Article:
Three titles so far during May:
Rules of Civility by Amor Towles - the book opens on the last day of 1937, when two young women living in a New York boardinghouse meet a wealthy young man at a jazz club. The events of the next two days change all of their lives forever. The descriptions of New York in the 30s are wonderful. Towles uses a female narrator (he's a man), and she comes off just a little too hard and masculine.
So Much for That by Lionel Shriver - Shep Knacker has dreamed all of his life about retiring to an island paradise and living off the proceeds of the sale of his company. Just as he is about to realize his dream, his wife informs him that she has cancer and that he needs to keep his job because she needs his medical benefits. At the same time, Shep's best friend Jackson (who works for the same company) has a daughter suffering from a rare hereditary disease. Shriver also wrote We Need to Talk About Kevin, and I enjoy her writing very much.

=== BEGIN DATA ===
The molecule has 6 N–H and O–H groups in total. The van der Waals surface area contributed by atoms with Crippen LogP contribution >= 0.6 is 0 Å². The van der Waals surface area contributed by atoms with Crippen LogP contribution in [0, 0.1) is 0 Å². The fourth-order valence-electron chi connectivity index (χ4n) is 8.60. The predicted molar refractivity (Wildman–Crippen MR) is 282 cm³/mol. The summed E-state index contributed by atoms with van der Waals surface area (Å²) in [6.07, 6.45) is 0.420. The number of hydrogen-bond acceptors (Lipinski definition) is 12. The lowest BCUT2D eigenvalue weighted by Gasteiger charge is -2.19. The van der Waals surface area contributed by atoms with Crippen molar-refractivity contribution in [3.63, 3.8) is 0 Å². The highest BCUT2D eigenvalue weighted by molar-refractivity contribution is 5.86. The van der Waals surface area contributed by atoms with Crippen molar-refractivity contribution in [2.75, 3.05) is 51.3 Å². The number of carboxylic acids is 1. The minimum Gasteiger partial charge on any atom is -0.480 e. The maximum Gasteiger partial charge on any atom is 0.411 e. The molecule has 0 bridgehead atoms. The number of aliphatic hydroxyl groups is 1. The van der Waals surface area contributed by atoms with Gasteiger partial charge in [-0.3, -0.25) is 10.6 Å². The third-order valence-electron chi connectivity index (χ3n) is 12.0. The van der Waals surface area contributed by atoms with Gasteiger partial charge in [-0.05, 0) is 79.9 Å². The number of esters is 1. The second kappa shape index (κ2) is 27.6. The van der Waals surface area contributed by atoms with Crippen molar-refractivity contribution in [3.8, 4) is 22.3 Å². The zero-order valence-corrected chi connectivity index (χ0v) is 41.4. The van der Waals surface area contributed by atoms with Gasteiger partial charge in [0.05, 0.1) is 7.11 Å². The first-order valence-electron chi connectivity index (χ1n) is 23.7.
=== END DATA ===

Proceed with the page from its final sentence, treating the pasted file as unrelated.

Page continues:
Invisible Bridge by Julie Orringer - historical fiction set in Hungary and Paris that focuses on a pair of Jewish brothers who leave Hungary to study, one to Paris to study architecture and the other to Italy to study medicine, who are caught up in the tragedy of WW II.